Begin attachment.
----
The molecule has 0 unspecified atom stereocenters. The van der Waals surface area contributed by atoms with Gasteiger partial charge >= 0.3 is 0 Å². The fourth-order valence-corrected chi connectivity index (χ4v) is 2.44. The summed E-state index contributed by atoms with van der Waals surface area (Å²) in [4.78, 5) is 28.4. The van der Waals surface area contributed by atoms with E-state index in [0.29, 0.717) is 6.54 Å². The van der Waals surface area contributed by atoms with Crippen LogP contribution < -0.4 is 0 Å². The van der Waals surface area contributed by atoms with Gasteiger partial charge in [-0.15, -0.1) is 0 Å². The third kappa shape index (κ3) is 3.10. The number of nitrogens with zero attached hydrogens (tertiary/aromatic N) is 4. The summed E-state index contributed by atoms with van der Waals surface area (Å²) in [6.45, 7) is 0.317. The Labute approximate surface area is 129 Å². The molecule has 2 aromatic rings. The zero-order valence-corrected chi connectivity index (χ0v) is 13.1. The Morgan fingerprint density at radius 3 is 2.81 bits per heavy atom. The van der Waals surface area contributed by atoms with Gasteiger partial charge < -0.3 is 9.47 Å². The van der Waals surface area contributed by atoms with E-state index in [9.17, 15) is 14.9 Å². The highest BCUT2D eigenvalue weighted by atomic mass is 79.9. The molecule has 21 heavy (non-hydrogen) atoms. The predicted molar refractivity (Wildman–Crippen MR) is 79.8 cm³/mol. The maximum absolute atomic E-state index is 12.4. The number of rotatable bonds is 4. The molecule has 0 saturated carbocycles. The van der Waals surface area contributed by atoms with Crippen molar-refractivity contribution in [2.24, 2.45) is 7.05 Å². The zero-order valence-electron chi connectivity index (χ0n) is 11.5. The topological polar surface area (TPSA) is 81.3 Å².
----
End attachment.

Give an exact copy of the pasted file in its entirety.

The molecule has 0 unspecified atom stereocenters. The van der Waals surface area contributed by atoms with Gasteiger partial charge >= 0.3 is 0 Å². The fourth-order valence-corrected chi connectivity index (χ4v) is 2.44. The summed E-state index contributed by atoms with van der Waals surface area (Å²) in [4.78, 5) is 28.4. The van der Waals surface area contributed by atoms with E-state index in [0.29, 0.717) is 6.54 Å². The van der Waals surface area contributed by atoms with Crippen LogP contribution < -0.4 is 0 Å². The van der Waals surface area contributed by atoms with Gasteiger partial charge in [-0.15, -0.1) is 0 Å². The third kappa shape index (κ3) is 3.10. The number of nitrogens with zero attached hydrogens (tertiary/aromatic N) is 4. The summed E-state index contributed by atoms with van der Waals surface area (Å²) in [6.45, 7) is 0.317. The Labute approximate surface area is 129 Å². The molecule has 2 aromatic rings. The zero-order valence-corrected chi connectivity index (χ0v) is 13.1. The Morgan fingerprint density at radius 3 is 2.81 bits per heavy atom. The van der Waals surface area contributed by atoms with Gasteiger partial charge < -0.3 is 9.47 Å². The van der Waals surface area contributed by atoms with E-state index in [9.17, 15) is 14.9 Å². The highest BCUT2D eigenvalue weighted by atomic mass is 79.9. The molecule has 21 heavy (non-hydrogen) atoms. The predicted molar refractivity (Wildman–Crippen MR) is 79.8 cm³/mol. The maximum absolute atomic E-state index is 12.4. The number of rotatable bonds is 4. The molecule has 0 saturated carbocycles. The van der Waals surface area contributed by atoms with Crippen molar-refractivity contribution in [2.24, 2.45) is 7.05 Å². The zero-order valence-electron chi connectivity index (χ0n) is 11.5. The topological polar surface area (TPSA) is 81.3 Å².